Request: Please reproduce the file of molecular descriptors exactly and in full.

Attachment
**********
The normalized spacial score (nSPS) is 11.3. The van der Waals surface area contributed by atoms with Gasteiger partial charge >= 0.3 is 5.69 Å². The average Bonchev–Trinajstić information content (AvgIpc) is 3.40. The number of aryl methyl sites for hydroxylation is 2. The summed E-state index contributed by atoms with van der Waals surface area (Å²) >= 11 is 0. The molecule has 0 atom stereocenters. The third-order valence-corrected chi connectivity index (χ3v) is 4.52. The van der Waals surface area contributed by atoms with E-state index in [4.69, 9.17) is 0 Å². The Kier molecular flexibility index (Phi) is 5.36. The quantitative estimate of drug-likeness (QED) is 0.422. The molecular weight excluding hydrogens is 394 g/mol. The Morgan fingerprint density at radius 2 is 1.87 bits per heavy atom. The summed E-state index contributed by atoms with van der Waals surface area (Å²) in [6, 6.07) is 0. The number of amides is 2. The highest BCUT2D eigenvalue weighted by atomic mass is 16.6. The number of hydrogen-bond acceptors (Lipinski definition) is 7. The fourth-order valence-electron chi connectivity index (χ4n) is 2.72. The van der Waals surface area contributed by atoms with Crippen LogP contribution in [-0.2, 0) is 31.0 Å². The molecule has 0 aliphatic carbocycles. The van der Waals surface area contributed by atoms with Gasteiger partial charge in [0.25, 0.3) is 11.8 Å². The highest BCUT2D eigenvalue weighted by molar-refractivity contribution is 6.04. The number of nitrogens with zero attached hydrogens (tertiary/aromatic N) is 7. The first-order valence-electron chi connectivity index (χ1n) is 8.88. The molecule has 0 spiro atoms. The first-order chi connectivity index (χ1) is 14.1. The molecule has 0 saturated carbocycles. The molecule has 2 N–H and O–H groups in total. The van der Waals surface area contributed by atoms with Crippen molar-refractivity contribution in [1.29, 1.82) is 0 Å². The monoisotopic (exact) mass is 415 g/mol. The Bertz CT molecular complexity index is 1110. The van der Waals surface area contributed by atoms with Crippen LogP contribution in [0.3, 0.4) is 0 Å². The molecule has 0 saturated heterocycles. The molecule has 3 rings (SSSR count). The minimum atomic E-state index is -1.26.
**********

The normalized spacial score (nSPS) is 11.3. The van der Waals surface area contributed by atoms with Gasteiger partial charge >= 0.3 is 5.69 Å². The average Bonchev–Trinajstić information content (AvgIpc) is 3.40. The number of aryl methyl sites for hydroxylation is 2. The summed E-state index contributed by atoms with van der Waals surface area (Å²) >= 11 is 0. The molecule has 0 atom stereocenters. The third-order valence-corrected chi connectivity index (χ3v) is 4.52. The van der Waals surface area contributed by atoms with E-state index in [4.69, 9.17) is 0 Å². The Kier molecular flexibility index (Phi) is 5.36. The quantitative estimate of drug-likeness (QED) is 0.422. The molecular weight excluding hydrogens is 394 g/mol. The Morgan fingerprint density at radius 2 is 1.87 bits per heavy atom. The summed E-state index contributed by atoms with van der Waals surface area (Å²) in [6, 6.07) is 0. The number of amides is 2. The highest BCUT2D eigenvalue weighted by atomic mass is 16.6. The number of hydrogen-bond acceptors (Lipinski definition) is 7. The fourth-order valence-electron chi connectivity index (χ4n) is 2.72. The van der Waals surface area contributed by atoms with Crippen LogP contribution in [-0.2, 0) is 31.0 Å². The molecule has 0 aliphatic carbocycles. The van der Waals surface area contributed by atoms with Gasteiger partial charge in [0.25, 0.3) is 11.8 Å². The highest BCUT2D eigenvalue weighted by molar-refractivity contribution is 6.04. The number of nitrogens with zero attached hydrogens (tertiary/aromatic N) is 7. The first-order valence-electron chi connectivity index (χ1n) is 8.88. The molecule has 0 spiro atoms. The first-order chi connectivity index (χ1) is 14.1. The molecule has 0 saturated carbocycles. The molecule has 2 N–H and O–H groups in total. The van der Waals surface area contributed by atoms with Crippen molar-refractivity contribution in [1.29, 1.82) is 0 Å². The monoisotopic (exact) mass is 415 g/mol. The Bertz CT molecular complexity index is 1110. The van der Waals surface area contributed by atoms with Crippen LogP contribution in [0.3, 0.4) is 0 Å². The molecule has 0 saturated heterocycles. The molecule has 3 rings (SSSR count). The minimum atomic E-state index is -1.26.